The Influence

For visual artist and theatre lighting designer Katie Sfetkidis, a photograph of a 1970 gay rights protester is a continuing inspiration. By Maddee Clark.

Katie Sfetkidis

Donna Gottschalk Holds Poster at Christopher Street Gay Liberation Day Parade, New York 1970, and Katie Sfetkidis (below).
Donna Gottschalk Holds Poster at Christopher Street Gay Liberation Day Parade, New York 1970, and Katie Sfetkidis (below).
Credit: Diana Davies (above), Breeana Dunbar (below)

Katie Sfetkidis is a multidisciplinary artist and lighting designer. Her work explores feminist and political histories and their impact on the contemporary lives of women, and she is interested in the role of the artist in public life. Her most notable public artworks include A Feminist Poster Project (2021); Dear Minister (2019) and The Mayor Project (2018). In 2020, Katie was appointed the Feminist Emissary for the Queen Victoria Women’s Centre, where her work is currently on show in PRESENT / MEMORY, an exhibition of new artworks based on interviews with Victorian women and non-binary people.

She has chosen to discuss Donna Gottschalk Holds Poster at Christopher Street Gay Liberation Day Parade, New York 1970 by Diana Davies.

Tell me about this work.

This photograph is of a young woman at a queer rights protest in New York. I’ve had it pinned up in my studio for about five or six years now. It’s travelled with me through all the different studios I’ve had in that time; I always pin it up wherever I’m working.

I came across it while reading an interview by Sharon Hayes, an American artist who reperforms protest movements, and I’d always thought that it was Hayes in the photograph re-enacting a protest scene. But it’s a photograph of Donna Gottschalk. Hayes became fascinated by the original image and has used the text of the sign as the title of one of her works from 2008.

There are many layers of authorship here: Diana Davies as the photographer, Donna Gottschalk as the subject/author of the sign, and then Sharon Hayes’s use of the sign in her work, which is your point of contact with it?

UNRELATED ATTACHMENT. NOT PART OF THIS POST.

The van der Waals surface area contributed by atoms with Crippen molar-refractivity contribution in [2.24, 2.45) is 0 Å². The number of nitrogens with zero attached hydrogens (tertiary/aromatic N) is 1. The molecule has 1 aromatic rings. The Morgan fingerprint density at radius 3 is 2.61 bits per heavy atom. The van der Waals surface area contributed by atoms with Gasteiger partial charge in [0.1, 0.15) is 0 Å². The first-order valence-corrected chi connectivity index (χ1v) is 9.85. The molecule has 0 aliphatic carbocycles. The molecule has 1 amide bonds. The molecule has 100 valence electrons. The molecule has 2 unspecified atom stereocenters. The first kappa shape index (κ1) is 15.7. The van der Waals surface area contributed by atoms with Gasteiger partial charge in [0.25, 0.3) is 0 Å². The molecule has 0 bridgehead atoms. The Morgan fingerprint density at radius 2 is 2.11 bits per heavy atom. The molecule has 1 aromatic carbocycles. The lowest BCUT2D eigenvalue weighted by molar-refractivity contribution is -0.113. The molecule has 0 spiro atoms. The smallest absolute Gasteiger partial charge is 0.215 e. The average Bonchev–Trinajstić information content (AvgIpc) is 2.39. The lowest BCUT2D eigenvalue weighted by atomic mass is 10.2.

Recently I realised not only is it not Hayes in the photo, but that the woman in the photograph is also an artist in her own right, a lesbian photographer who documented gay rights movements and queer culture in America in the ’60s and ’70s. I’ve been thinking about all these layers of that image alongside my own changing relationship to it over time.

There’s a woman in the background looking at her in complete shock, like, “What are you doing?!” There’s something about that look which also played into my assumption that it was a performance, like an audience reaction. It reminded me of the responses I’ve had to my own work.

Do you take protest photography yourself?

No, but I collect protest photographs, and it’s an artform I’ve always been sort of drawn to. I attend rallies and I live in the CBD, so it feels like a big part of everyday life and I’m interested in the communal aspect of it. But then, in my own work, I always just want to be on my own. Sharon Hayes’s work has interested and influenced me because she’s engaging with protest movement histories but she also performs her work as a solo actor. That speaks so much to my own activism and my artistic work.

I think a lot about protesting and what it means now. I think it’s really changed. Protest photographs feel so ubiquitous; everyone’s taking a photo and putting it online. Maybe that is a bit of nostalgia in me for these other moments in time – they seem very precious because they exist in a different context, outside of social media.

How does that older protest aesthetic in photography influence your practice?